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Item 2.  My Ercoupe had a big gap between the engine baffling and the cowl nose bowl.  At one time it looked like there was some foam rubber attached to the nose bowl intended to seal this gap.  You want to seal gaps because you want to make sure the air is going where it needs to go to cool the engine.  So along with the battery order I added some strip rubber and the rivet kit to install better seals.  Here is the baffling before the rubber and the new rubber seals:

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Now what to do about the battery.  I could just by yet another Gill battery or look into new technology batteries.  I had hear good things about batteries from Odyssey.  They make a “dry cell” battery that is much lighter.  I had heard of another coupe owner in the area that had put in one of those.  So I ordered one of those too.  This battery is much smaller so I would have to find some foam to secure the smaller battery in the original location.  Here is the new battery next to the old one:

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So after I got the new battery I went on the hunt for the ideal foam rubber to pad the battery box.  That was more complicated that I thought but after store visit #4 I did find some material that looked right for the job.

So now to find the radio gremlin.  My radio has an integrated intercom.  It has an optional switch to turn the radio into an intercom.  I suspected it was this switch that was causing the radio not to transmit.  Here is the schematic:

intercom

Pin 6 is the push to talk switch.  So the “intercom” switch disconnected the “push to task” switch and connects the mic output to the internal intercom circuit.  My solution was simple.  Remove the switch from the circuit.  This took a little challenging gymnastics of my friend Olan and a soldering iron.  But soon the switch was no longer hooked up and the radio was back acting like a champ.

Nothing was left but to fly.  A nice day finally came around and I agreed to meet up with a friend back at Tacoma Narrows where I had last flown Woodstock.  Well the little bird flew great!  Well almost.  Here Woodstock is on the ramp in front of the Restaurant:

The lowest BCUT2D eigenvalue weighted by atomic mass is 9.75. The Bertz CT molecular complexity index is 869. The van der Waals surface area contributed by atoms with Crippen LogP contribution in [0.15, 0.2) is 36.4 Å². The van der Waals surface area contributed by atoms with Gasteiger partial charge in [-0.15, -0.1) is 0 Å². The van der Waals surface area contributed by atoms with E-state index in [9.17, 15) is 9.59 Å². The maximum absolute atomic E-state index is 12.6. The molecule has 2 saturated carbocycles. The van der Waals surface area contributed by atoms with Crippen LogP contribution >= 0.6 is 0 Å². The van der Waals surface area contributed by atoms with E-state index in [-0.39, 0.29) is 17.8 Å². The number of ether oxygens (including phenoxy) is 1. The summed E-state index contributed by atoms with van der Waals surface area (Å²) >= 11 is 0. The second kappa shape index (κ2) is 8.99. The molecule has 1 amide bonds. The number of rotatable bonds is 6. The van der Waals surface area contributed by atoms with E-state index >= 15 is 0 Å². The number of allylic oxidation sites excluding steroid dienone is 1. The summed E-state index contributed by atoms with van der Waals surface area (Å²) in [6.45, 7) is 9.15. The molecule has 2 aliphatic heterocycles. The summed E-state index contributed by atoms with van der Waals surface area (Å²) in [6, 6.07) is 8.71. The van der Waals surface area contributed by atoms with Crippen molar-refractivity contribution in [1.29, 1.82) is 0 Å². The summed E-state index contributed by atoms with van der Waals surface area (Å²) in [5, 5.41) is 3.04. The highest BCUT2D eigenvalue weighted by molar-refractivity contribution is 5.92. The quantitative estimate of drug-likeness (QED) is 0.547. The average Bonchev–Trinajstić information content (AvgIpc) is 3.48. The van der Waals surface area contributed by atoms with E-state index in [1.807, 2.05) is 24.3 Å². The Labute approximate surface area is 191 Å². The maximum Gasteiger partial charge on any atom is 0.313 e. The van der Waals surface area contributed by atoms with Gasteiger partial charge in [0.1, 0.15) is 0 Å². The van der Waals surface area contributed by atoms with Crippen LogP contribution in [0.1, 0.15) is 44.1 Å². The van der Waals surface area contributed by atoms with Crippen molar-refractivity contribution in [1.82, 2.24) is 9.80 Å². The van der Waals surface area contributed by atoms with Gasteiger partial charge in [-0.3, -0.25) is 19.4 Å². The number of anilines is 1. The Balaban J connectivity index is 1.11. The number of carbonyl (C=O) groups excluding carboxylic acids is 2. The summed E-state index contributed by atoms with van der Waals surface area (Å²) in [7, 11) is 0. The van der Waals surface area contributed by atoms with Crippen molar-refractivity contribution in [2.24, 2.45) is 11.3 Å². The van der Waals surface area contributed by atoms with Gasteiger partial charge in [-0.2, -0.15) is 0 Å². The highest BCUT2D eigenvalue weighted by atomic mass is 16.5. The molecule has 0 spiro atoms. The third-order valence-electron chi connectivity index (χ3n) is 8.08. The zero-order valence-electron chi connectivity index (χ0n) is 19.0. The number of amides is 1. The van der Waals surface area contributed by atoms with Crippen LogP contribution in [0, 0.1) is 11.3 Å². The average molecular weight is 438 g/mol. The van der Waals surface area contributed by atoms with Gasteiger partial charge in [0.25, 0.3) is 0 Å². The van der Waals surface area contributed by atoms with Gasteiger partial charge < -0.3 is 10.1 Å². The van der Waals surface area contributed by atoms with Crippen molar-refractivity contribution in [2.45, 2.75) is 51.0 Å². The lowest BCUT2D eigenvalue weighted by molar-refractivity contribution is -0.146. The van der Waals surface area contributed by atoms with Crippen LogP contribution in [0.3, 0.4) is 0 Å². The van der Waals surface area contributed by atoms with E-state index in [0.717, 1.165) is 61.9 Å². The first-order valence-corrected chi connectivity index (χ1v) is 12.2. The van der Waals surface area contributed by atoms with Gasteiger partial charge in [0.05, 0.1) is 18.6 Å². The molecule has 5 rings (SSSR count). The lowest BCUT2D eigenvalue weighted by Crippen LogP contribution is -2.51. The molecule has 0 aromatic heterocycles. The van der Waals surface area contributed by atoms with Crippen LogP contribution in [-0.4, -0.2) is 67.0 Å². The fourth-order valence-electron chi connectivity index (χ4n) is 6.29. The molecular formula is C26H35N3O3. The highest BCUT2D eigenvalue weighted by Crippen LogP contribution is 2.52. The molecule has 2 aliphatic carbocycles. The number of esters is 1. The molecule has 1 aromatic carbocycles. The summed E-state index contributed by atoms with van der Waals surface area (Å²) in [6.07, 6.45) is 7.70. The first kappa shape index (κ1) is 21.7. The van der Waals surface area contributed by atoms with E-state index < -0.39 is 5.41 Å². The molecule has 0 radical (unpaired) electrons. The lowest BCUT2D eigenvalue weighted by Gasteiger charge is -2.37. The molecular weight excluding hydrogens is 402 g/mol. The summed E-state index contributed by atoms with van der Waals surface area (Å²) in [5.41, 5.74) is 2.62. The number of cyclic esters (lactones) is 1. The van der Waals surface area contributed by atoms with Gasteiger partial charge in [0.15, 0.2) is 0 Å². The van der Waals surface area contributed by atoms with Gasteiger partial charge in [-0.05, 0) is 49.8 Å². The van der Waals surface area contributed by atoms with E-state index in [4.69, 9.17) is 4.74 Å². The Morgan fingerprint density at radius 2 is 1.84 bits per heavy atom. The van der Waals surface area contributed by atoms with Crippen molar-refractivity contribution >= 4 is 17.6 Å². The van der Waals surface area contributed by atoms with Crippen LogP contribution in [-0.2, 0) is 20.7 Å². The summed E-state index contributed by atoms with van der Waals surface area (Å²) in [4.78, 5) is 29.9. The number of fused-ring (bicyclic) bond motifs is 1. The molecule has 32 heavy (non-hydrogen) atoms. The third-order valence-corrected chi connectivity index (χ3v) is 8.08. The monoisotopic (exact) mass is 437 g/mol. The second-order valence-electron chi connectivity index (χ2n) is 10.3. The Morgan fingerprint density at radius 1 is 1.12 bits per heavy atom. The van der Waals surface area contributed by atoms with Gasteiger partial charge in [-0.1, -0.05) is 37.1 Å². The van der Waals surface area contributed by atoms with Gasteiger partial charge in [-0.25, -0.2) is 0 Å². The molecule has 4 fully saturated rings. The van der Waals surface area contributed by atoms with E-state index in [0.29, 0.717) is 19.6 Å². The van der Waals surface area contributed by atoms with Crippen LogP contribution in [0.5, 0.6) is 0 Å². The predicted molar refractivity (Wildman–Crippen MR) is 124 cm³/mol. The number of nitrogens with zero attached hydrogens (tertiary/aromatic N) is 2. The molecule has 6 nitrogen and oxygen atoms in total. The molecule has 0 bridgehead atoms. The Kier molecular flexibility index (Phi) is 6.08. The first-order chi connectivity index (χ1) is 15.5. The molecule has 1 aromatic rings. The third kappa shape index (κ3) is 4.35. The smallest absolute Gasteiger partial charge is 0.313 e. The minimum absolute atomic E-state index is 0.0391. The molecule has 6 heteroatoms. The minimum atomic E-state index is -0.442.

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So what went wrong?  Engine ran fine, radio worked great but the tower reported that my transponder was not functioning.  Well, another squawk to sort out.  So I set about biting the bullet and trying to find out what a new ADS-B transponder will cost me.

Sadly a combination of other factors kept me from making the fly ins I so hoped to attend.  I was not able to confirm the transponder issue before Arlington (bad weather made me less sad about that) and I did not get Woodstock to the Concrete fly in either.

A job change forced me to miss flying with friends to Oshkosh as well.The it was the summer of fires!  Here in the PacNW we had a terrible summer with much of the time in smoke so bad as to close airports.  This was not the summer of flying.  But things are looking up for the fall.  I have gotten a bid on an ADS-B solution that I will have installed as soon as the shop cans schedule me in.  The new job will not allow me the time to fly Woodstock to the national Ercoupe convention in New Mexico this year but I will attend by flying there on a commercial flight.  It will be fun to meet more coupe owners and see how Woodstock compares to the other coupes around.

So stay tuned, coming up:

  • Some fun things to Woodstock.
  • Things to look forward to in the near-ish future.
  • A report of a quick trip to the national air races.
  • A post will be about blinging up Woodstock.
  • My ADS-B adventure.  The Ercoupe convention.
  • Some new gizmos I bought for my flying.
  • Some actual flying. Woodstock’s next annual.
  • The next aviation convention.
  • And finally a plan for a much more aviation focused 2019.

More soon!